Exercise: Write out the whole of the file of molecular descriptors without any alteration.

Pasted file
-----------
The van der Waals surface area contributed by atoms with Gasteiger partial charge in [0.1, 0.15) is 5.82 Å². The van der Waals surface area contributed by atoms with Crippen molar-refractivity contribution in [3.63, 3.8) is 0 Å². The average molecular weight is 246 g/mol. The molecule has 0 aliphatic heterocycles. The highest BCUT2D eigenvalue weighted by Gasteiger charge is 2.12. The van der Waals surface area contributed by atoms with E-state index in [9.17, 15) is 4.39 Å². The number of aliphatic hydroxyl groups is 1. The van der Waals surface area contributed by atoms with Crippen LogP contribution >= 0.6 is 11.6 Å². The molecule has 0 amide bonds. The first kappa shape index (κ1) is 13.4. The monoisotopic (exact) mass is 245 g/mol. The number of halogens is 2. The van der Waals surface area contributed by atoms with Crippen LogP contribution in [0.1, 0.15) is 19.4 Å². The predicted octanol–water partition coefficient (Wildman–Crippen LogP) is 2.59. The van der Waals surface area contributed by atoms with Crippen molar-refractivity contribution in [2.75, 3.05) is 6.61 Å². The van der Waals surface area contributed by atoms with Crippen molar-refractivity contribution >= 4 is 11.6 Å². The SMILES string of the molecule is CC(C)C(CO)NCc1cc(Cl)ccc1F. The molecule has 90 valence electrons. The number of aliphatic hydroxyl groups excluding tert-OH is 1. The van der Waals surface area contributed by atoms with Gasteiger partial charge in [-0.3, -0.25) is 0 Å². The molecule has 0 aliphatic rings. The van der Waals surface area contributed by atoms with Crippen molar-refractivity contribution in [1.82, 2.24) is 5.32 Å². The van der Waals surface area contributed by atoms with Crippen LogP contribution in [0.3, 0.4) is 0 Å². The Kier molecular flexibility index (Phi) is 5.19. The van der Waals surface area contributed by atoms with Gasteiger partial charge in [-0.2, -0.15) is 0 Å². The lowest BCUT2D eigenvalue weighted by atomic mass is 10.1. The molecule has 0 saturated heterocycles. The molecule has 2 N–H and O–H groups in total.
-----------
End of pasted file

The van der Waals surface area contributed by atoms with Gasteiger partial charge in [0.1, 0.15) is 5.82 Å². The van der Waals surface area contributed by atoms with Crippen molar-refractivity contribution in [3.63, 3.8) is 0 Å². The average molecular weight is 246 g/mol. The molecule has 0 aliphatic heterocycles. The highest BCUT2D eigenvalue weighted by Gasteiger charge is 2.12. The van der Waals surface area contributed by atoms with E-state index in [9.17, 15) is 4.39 Å². The number of aliphatic hydroxyl groups is 1. The van der Waals surface area contributed by atoms with Crippen LogP contribution >= 0.6 is 11.6 Å². The molecule has 0 amide bonds. The first kappa shape index (κ1) is 13.4. The monoisotopic (exact) mass is 245 g/mol. The number of halogens is 2. The van der Waals surface area contributed by atoms with Crippen LogP contribution in [0.1, 0.15) is 19.4 Å². The predicted octanol–water partition coefficient (Wildman–Crippen LogP) is 2.59. The van der Waals surface area contributed by atoms with Crippen molar-refractivity contribution in [2.75, 3.05) is 6.61 Å². The van der Waals surface area contributed by atoms with Crippen molar-refractivity contribution >= 4 is 11.6 Å². The SMILES string of the molecule is CC(C)C(CO)NCc1cc(Cl)ccc1F. The molecule has 90 valence electrons. The number of aliphatic hydroxyl groups excluding tert-OH is 1. The van der Waals surface area contributed by atoms with Gasteiger partial charge in [-0.3, -0.25) is 0 Å². The molecule has 0 aliphatic rings. The van der Waals surface area contributed by atoms with Crippen molar-refractivity contribution in [1.82, 2.24) is 5.32 Å². The van der Waals surface area contributed by atoms with Crippen LogP contribution in [0.3, 0.4) is 0 Å². The Kier molecular flexibility index (Phi) is 5.19. The van der Waals surface area contributed by atoms with Gasteiger partial charge in [-0.2, -0.15) is 0 Å². The lowest BCUT2D eigenvalue weighted by atomic mass is 10.1. The molecule has 0 saturated heterocycles. The molecule has 2 N–H and O–H groups in total.